BRAIN Initiative Embraces More Than Alzheimer’s Disease

  • Alzheimer’s disease is not only devastating those who develop the disease. It affects the family and others who love the person who must live with the disease, and it affects our nation as a whole because of the high cost of care. 


    According to research led by an economist at the RAND Corporation, expenses for dementia, including nursing home care, were $109 billion in 2010. To put that into perspective, heart disease costs totaled $102 billion and cancer totaled $77 billion. The amount of money spent on heart disease and cancer is enormous, however through preventive intervention, early diagnosis and better drugs, the number of people developing these diseases are holding steady or even decreasing. 

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    Not so with Alzheimer’s disease. The RAND study results show that nearly 15 percent of people aged 71 or older, about 3.8 million people, have dementia. By 2040, study authors said that number will grow to 9.1 million people if a cure isn’t found. That means that the amount of money spent caring for people with Alzheimer’s, if the disease goes unchecked, will grow exponentially. 


    While the monetary cost of lost wages and medical care for those who have other diseases caused by brain disorders are staggering, the accompanying emotional cost is immeasurable. Last week, President Obama announced a project that he hopes will make a difference in not only the monetary cost of future Alzheimer’s care, but in the scale of  human anguish. 


    The president wants to launch a $100 million project that will map the human brain. The project, labeled the "Brain Research through Advancing Innovative Neurotechnologies," also known as the BRAIN Initiative, will be coordinated and supported by the National Institutes of Health, as well as the National Science Foundation and the Defense Advanced Research Projects Agency. Corporations, as well as universities and private research facilities, are also expected to contribute to the BRAIN Initiative’s work. 


    This BRAIN Initiative, which will create a Brain Activity Map (BAM), has the potential to change for the better those frightening projections about Alzheimer’s disease. The desired scenario for brain mapping would be a better understanding not only of Alzheimer’s disease and other types of dementia, but more understanding of other serious brain diseases including major depression, bi-polar disorder, schizophrenia, autism, epilepsy, Parkinson's disease, and obsessive compulsive disorder.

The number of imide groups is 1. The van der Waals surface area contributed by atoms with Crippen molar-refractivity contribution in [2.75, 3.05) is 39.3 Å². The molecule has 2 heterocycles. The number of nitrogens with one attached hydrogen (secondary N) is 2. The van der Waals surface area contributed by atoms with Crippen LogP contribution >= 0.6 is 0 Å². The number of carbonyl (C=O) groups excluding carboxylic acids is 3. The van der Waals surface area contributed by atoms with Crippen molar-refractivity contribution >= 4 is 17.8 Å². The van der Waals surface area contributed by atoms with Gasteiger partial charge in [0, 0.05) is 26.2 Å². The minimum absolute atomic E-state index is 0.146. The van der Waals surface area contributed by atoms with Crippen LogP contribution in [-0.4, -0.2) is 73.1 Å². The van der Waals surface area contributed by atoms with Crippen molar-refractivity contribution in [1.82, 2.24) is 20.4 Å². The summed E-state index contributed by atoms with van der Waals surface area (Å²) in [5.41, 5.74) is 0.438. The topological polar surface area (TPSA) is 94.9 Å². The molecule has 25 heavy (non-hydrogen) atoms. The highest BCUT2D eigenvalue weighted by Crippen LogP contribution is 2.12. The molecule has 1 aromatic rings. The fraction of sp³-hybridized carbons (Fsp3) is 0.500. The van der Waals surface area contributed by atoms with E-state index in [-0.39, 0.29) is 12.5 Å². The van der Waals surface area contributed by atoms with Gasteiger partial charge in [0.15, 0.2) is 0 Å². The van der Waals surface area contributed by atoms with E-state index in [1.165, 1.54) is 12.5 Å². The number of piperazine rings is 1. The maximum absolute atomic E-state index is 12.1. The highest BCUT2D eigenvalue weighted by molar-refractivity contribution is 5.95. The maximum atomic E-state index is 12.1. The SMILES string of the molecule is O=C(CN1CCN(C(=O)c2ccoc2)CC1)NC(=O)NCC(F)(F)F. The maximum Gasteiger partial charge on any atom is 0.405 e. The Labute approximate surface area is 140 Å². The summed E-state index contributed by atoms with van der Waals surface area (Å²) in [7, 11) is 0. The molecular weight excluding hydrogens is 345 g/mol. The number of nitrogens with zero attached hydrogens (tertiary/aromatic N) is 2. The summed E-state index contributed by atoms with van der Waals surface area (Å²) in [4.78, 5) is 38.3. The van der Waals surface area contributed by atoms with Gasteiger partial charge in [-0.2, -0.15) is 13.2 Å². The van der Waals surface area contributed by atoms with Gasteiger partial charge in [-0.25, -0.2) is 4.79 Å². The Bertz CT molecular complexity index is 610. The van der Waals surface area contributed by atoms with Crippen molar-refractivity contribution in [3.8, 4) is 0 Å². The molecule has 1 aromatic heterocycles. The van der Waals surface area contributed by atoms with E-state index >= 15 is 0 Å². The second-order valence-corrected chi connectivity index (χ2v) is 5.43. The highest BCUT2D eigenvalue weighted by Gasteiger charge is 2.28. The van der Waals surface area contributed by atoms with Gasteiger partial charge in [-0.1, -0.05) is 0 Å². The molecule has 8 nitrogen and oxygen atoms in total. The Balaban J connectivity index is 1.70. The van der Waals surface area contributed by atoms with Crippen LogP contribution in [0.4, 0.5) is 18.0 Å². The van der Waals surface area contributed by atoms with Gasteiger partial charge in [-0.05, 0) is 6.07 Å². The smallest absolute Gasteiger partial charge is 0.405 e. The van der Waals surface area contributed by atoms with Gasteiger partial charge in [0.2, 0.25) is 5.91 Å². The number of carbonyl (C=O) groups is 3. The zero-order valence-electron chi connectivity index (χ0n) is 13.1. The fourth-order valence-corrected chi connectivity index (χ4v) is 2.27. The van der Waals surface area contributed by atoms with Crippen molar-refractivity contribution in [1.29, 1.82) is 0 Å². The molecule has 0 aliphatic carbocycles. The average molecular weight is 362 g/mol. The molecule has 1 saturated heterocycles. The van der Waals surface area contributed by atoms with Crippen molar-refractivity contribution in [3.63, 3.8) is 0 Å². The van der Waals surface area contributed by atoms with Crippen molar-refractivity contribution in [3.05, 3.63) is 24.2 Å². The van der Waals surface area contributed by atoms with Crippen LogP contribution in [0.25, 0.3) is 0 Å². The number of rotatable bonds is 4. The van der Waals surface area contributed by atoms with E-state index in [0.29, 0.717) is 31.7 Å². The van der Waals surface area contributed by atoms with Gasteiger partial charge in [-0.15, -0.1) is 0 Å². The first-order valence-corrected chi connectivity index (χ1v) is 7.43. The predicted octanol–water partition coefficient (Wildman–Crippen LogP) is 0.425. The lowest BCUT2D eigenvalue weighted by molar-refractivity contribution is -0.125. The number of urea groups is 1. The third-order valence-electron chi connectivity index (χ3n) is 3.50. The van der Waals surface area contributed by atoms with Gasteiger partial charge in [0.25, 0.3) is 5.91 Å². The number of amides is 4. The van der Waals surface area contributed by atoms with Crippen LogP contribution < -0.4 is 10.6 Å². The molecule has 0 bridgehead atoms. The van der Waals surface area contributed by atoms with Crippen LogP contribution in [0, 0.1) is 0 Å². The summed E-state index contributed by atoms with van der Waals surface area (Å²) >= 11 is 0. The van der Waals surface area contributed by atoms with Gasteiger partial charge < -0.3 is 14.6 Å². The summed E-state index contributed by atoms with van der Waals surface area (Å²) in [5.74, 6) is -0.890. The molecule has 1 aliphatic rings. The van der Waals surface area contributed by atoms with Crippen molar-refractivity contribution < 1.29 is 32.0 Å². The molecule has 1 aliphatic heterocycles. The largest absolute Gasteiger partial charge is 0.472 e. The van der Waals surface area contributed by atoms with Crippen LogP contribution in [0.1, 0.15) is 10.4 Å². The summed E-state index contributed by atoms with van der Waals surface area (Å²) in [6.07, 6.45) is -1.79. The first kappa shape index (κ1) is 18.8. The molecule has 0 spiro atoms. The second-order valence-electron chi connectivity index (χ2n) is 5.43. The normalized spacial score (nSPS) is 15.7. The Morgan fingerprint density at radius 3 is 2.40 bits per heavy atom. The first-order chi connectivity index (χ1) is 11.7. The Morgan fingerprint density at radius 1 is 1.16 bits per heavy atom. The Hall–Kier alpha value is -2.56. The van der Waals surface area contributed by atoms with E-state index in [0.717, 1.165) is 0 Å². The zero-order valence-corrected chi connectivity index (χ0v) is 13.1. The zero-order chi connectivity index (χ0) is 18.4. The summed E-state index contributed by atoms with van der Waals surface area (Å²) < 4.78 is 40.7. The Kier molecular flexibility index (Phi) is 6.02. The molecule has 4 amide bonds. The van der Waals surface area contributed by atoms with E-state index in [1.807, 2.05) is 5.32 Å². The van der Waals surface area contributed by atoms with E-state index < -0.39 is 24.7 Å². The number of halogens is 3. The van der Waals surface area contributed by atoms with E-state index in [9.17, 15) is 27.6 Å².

As with most large projects, there are unknown factors. An article on by Randy Reiland discusses not only what the project hopes to achieve, but why some scientists have doubts about it. Those scientists say that being able to record the activity of the brain still may not give scientists insight into how thinking happens. In effect, they aren’t sure how useful the new information will be.


    Overall, though, most scientists seem to agree that we need to move forward with this project. A group of European countries is working on the Human Brain Project, which will try to simulate human brain activity through computers. Learning to understand the human brain so that these devastating diseases can be prevented or cured, should be a worldwide undertaking and that means the U.S. needs to do its share. 


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    The BRAIN initiative is an investment. It will cost money, but in addition to potentially constraining the crushing human toll of brain disorders, the monetary savings could be enormous. By preventing or curing these diseases fewer people will need services and more will be able to contribute to the economy. 


    Innovative research requires dedicated financing. Considering the potentially far reaching effects of this brain research we can hope that it will be fully funded. 


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    Hurd, D. (2013, April 4) Monetary Costs of Dementia in the United States. The New England Journal of Medicine. Retrieved from

    Belluck, P. (2013, April) Dementia Care Cost Is Projected to Double by 2040. New York Times.

    Belluck, P. (2013, April 3) Dementia Care Cost Is Projected to Double by 2040. New York Times. Retrieved from 

    Rieland, R. (2013, February 25) Mapping How the Brain Thinks. The Smithsonian. Retrieved from


Published On: April 06, 2013